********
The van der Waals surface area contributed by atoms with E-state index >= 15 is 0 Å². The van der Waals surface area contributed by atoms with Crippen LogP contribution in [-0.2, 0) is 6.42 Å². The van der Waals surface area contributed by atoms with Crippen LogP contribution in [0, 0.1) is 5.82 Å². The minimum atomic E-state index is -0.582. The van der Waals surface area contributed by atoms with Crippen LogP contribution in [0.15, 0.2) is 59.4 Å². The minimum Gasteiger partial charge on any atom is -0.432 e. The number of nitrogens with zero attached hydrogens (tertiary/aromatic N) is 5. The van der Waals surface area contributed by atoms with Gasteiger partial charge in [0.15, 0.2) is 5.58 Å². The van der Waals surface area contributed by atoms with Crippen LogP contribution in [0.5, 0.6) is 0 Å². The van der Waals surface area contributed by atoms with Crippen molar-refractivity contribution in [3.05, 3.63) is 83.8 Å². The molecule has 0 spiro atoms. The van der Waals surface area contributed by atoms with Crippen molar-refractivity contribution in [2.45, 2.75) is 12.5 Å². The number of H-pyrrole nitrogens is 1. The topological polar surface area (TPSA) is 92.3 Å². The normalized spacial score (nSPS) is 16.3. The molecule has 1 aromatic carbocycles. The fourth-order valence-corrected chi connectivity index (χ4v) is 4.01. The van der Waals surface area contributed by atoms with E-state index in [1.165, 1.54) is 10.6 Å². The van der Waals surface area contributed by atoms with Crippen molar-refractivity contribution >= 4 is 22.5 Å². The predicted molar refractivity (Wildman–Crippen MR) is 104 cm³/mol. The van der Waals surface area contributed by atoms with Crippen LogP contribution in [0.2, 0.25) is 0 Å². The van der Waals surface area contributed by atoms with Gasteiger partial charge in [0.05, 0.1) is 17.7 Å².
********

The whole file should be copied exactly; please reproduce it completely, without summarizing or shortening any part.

The van der Waals surface area contributed by atoms with E-state index >= 15 is 0 Å². The van der Waals surface area contributed by atoms with Crippen LogP contribution in [-0.2, 0) is 6.42 Å². The van der Waals surface area contributed by atoms with Crippen LogP contribution in [0, 0.1) is 5.82 Å². The minimum atomic E-state index is -0.582. The van der Waals surface area contributed by atoms with Crippen LogP contribution in [0.15, 0.2) is 59.4 Å². The minimum Gasteiger partial charge on any atom is -0.432 e. The number of nitrogens with zero attached hydrogens (tertiary/aromatic N) is 5. The van der Waals surface area contributed by atoms with Gasteiger partial charge in [0.15, 0.2) is 5.58 Å². The van der Waals surface area contributed by atoms with Crippen LogP contribution in [0.5, 0.6) is 0 Å². The van der Waals surface area contributed by atoms with Crippen molar-refractivity contribution in [3.05, 3.63) is 83.8 Å². The molecule has 0 spiro atoms. The van der Waals surface area contributed by atoms with Crippen molar-refractivity contribution in [2.45, 2.75) is 12.5 Å². The number of H-pyrrole nitrogens is 1. The topological polar surface area (TPSA) is 92.3 Å². The normalized spacial score (nSPS) is 16.3. The molecule has 1 aromatic carbocycles. The fourth-order valence-corrected chi connectivity index (χ4v) is 4.01. The van der Waals surface area contributed by atoms with E-state index in [1.165, 1.54) is 10.6 Å². The van der Waals surface area contributed by atoms with Crippen molar-refractivity contribution >= 4 is 22.5 Å². The predicted molar refractivity (Wildman–Crippen MR) is 104 cm³/mol. The van der Waals surface area contributed by atoms with Crippen LogP contribution in [0.2, 0.25) is 0 Å². The van der Waals surface area contributed by atoms with Gasteiger partial charge in [0.05, 0.1) is 17.7 Å².